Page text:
The river is not only culturally important to the tribes but important to Endangered Species Act-listed fish in the Snake River Basin.Kris Fischer, the CTUIR’s Tucannon basin fish habitat enhancement project leader
Historically, the Tucannon River once produced thousands of salmon annually; however, environmental conditions such as drought, floods, and land management practices straightened the river channel increasing river velocities, while greatly reducing salmon habitat and productivity. Current estimates indicate less than 50 spring chinook will return to the Tucannon in 2023, which is well below the mitigation goal of 1,152 adult spring chinook (Columbia Basin Task Force, 2020).
The Tucannon River is not only important for fish, but to tribal culture as well. Nearly 60 miles long, the river is within the historic traditional homelands of the CTUIR and Nez Perce Tribe. Over the past 150 years, agriculture, forestry and other activities have channelized and simplified the river, decreasing rearing habitat for young salmon.
“The data shows most young fish don’t make it downstream to the lower Snake River to continue their journey to the sea. We believe a lot of them starve to death due to the increased stream velocity and lack of floodplain connectivity,” said Kris Fischer, the CTUIR’s Tucannon basin fish habitat enhancement project leader.
This summer, Fischer and his team are focused on improving a privately owned 1-mile stretch of the Tucannon’s floodplain. This restoration project is the first undertaken by CTUIR on a privately owned river section of the Tucannon, making it a major collaborative milestone for fish managers and private landowners. The effort will focus on improving channel braiding, and increasing meanders in the river channel, creating more pools and side channels that will increase floodplain connectivity to improve fish habitat. The changes will give the river space to spread out and slow its velocity, especially during high-flow events. The side channels, pools and additional floodplain will allow more protection from the flow of the river and additional nursery areas for young fish.
“The Tucannon is the first opportunity fish have to spawn as they leave the Columbia River and navigate up the Snake River,” said Fischer. “So, the river is not only culturally important to the tribes but important to Endangered Species Act-listed fish in the Snake River Basin.”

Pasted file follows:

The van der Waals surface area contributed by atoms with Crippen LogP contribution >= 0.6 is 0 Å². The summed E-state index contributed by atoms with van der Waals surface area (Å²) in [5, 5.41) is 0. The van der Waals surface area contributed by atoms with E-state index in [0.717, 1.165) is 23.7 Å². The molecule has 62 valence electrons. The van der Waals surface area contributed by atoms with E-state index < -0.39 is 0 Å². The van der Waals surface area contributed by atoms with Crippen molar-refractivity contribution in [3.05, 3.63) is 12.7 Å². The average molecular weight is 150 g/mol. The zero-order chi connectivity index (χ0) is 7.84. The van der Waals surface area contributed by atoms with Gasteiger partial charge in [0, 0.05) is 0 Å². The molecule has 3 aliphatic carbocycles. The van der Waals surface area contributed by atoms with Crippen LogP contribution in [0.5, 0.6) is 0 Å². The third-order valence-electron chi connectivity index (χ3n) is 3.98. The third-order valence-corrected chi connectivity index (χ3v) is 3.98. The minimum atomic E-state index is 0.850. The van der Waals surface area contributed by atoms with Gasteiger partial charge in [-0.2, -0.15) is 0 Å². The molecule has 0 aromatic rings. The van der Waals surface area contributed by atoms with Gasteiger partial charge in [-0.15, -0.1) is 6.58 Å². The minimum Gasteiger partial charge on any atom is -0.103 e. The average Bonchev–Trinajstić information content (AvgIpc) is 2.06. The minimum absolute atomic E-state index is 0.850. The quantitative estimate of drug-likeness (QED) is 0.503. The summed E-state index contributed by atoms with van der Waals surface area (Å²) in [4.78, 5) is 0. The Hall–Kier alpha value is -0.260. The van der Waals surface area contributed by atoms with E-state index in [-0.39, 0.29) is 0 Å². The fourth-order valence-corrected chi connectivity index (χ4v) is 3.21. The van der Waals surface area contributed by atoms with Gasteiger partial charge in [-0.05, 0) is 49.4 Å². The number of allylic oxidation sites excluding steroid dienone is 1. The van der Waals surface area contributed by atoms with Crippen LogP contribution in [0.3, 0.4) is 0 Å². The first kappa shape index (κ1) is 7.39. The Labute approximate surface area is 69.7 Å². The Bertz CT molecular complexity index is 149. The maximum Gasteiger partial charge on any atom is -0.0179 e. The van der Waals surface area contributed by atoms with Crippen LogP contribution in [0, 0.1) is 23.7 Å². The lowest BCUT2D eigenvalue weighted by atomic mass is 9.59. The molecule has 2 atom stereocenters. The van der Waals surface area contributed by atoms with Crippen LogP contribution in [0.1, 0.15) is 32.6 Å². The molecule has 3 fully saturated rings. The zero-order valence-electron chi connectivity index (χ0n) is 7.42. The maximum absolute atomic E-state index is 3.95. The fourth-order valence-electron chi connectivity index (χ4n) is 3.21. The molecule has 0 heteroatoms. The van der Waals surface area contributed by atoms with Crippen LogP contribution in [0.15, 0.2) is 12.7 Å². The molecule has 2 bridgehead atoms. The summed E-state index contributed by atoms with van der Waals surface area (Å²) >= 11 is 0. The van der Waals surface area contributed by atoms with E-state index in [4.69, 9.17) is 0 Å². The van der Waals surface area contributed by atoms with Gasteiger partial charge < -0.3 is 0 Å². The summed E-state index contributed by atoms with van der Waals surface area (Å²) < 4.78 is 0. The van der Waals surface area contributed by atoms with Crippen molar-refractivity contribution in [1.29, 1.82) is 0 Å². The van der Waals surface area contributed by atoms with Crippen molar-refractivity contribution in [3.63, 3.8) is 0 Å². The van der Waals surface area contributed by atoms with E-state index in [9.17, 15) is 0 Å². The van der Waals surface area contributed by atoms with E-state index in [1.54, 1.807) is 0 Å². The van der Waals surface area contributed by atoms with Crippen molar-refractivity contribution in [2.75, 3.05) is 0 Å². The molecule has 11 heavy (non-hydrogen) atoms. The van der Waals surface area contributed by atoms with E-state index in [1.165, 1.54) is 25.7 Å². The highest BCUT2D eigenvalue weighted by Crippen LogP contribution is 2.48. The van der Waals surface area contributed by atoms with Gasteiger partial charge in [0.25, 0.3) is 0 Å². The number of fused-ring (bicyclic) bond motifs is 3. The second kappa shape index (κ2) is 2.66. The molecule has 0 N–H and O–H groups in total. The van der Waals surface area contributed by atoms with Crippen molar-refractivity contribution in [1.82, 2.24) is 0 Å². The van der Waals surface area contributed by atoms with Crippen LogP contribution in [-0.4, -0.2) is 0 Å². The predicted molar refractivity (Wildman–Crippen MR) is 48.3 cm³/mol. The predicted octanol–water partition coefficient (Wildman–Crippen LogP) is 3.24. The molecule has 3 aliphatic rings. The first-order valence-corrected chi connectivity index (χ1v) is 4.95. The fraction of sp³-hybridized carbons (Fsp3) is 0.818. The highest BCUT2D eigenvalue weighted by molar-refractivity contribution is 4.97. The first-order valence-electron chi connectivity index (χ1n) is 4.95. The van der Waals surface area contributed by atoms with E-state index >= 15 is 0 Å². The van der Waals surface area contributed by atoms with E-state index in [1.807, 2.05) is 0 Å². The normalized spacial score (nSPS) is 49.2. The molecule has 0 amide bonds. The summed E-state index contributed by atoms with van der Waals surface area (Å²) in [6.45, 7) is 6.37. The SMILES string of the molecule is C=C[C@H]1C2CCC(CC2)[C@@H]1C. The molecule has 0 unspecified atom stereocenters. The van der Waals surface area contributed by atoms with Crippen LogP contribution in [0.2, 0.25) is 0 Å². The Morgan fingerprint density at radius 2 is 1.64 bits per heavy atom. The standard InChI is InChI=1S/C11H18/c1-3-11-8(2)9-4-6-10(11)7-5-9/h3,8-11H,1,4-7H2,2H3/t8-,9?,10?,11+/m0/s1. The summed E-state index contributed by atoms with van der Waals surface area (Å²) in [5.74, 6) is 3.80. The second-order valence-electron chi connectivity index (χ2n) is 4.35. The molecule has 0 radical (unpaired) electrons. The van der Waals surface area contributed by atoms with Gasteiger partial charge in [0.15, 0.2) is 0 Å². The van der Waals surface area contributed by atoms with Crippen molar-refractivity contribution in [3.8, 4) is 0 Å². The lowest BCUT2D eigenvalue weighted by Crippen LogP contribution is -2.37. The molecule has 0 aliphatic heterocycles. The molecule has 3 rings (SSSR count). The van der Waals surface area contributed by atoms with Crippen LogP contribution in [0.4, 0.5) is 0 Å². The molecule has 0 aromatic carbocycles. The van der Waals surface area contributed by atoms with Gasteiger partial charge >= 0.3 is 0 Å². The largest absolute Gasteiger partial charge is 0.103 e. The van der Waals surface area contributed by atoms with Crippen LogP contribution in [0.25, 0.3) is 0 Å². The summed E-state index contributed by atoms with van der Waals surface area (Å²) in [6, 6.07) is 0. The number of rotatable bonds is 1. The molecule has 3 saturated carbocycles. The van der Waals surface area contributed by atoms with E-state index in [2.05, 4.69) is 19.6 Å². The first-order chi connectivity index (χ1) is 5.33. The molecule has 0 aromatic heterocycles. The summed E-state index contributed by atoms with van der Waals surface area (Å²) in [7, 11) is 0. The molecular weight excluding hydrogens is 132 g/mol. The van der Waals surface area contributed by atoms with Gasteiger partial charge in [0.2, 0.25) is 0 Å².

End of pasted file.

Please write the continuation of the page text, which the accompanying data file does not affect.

Jenny Lord, a BPA fish biologist, similarly emphasizes the importance of this restoration effort.
“Because of where the Tucannon is located, and it’s extremely cold headwaters that flow from the Blue Mountains, we definitely see the river’s restoration as a priority for salmon in southeastern Washington,” Lord said. “The CTUIR collaborates with local landowners, soil and water conservation districts and state agencies to prioritize and implement a comprehensive restoration strategy in the river.”
This spring, the CTUIR, BPA and other federal agencies signed a three-year extension of the Columbia Basin Fish Accords that included fish and wildlife enhancements on rivers and streams such as the Tucannon.
Due to low salmon and steelhead returns on the Tucannon, all salmon fishing – including tribal fishing – has been paused for the past several years. But as work on the river continues to expand, it progressively improves salmon and steelhead habitat. Federal, state, tribal and local restoration partners have restored approximately 15 miles of the river since 2010.
“The bottom line with all of these restoration projects is to get the river out of its incised channel and increase floodplain inundation to decrease stream velocity,” said Fischer. The plan includes finding more space for the river, installing log jams to sort gravels and dig pools, reconnecting old side channels and planting thousands of trees and shrubs – because a healthy floodplain makes a healthy river.”
The current project’s in-stream work will begin in late August or early September of 2023.
After months of mediation, BPA has entered into an agreement to support three upper Columbia River tribes’ effort to reintroduce salmon above Chief Joseph and Grand Coulee dams.
BPA energy efficiency engineer Tony Koch spoke to Washington Gov. Jay Inslee and represented BPA’s efforts to improve EE in multi-family residential and commercial domestic hot water heating.
Four BPA transmission line maintenance crews recently completed an emergency ground wire replacement operation across the Columbia River, restringing lines damaged during a January 2023 storm.